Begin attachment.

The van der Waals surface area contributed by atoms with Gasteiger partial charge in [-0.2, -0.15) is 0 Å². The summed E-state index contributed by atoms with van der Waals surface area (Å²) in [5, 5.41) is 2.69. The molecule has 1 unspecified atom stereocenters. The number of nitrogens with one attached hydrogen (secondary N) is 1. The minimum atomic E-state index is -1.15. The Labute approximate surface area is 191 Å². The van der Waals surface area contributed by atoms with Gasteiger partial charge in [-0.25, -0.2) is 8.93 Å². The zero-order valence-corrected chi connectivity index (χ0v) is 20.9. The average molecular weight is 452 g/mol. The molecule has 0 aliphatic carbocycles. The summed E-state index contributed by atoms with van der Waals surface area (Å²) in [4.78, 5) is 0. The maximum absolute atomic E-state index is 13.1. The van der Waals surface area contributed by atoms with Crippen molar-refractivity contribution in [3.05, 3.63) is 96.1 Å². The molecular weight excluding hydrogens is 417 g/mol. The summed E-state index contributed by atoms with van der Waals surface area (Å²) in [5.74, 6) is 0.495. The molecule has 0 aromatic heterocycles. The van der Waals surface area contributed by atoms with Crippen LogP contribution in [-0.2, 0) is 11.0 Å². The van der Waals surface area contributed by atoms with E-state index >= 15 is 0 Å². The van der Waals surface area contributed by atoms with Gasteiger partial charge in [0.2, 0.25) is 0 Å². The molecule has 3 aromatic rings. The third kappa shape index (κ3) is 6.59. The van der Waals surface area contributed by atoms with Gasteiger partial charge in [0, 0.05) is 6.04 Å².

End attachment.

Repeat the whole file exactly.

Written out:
The van der Waals surface area contributed by atoms with Gasteiger partial charge in [-0.2, -0.15) is 0 Å². The summed E-state index contributed by atoms with van der Waals surface area (Å²) in [5, 5.41) is 2.69. The molecule has 1 unspecified atom stereocenters. The number of nitrogens with one attached hydrogen (secondary N) is 1. The minimum atomic E-state index is -1.15. The Labute approximate surface area is 191 Å². The van der Waals surface area contributed by atoms with Gasteiger partial charge in [-0.25, -0.2) is 8.93 Å². The zero-order valence-corrected chi connectivity index (χ0v) is 20.9. The average molecular weight is 452 g/mol. The molecule has 0 aliphatic carbocycles. The summed E-state index contributed by atoms with van der Waals surface area (Å²) in [4.78, 5) is 0. The maximum absolute atomic E-state index is 13.1. The van der Waals surface area contributed by atoms with Crippen molar-refractivity contribution in [3.05, 3.63) is 96.1 Å². The molecular weight excluding hydrogens is 417 g/mol. The summed E-state index contributed by atoms with van der Waals surface area (Å²) in [5.74, 6) is 0.495. The molecule has 0 aromatic heterocycles. The van der Waals surface area contributed by atoms with Crippen LogP contribution in [-0.2, 0) is 11.0 Å². The van der Waals surface area contributed by atoms with E-state index >= 15 is 0 Å². The van der Waals surface area contributed by atoms with Gasteiger partial charge in [0.2, 0.25) is 0 Å². The molecule has 3 aromatic rings. The third kappa shape index (κ3) is 6.59. The van der Waals surface area contributed by atoms with Gasteiger partial charge in [0, 0.05) is 6.04 Å².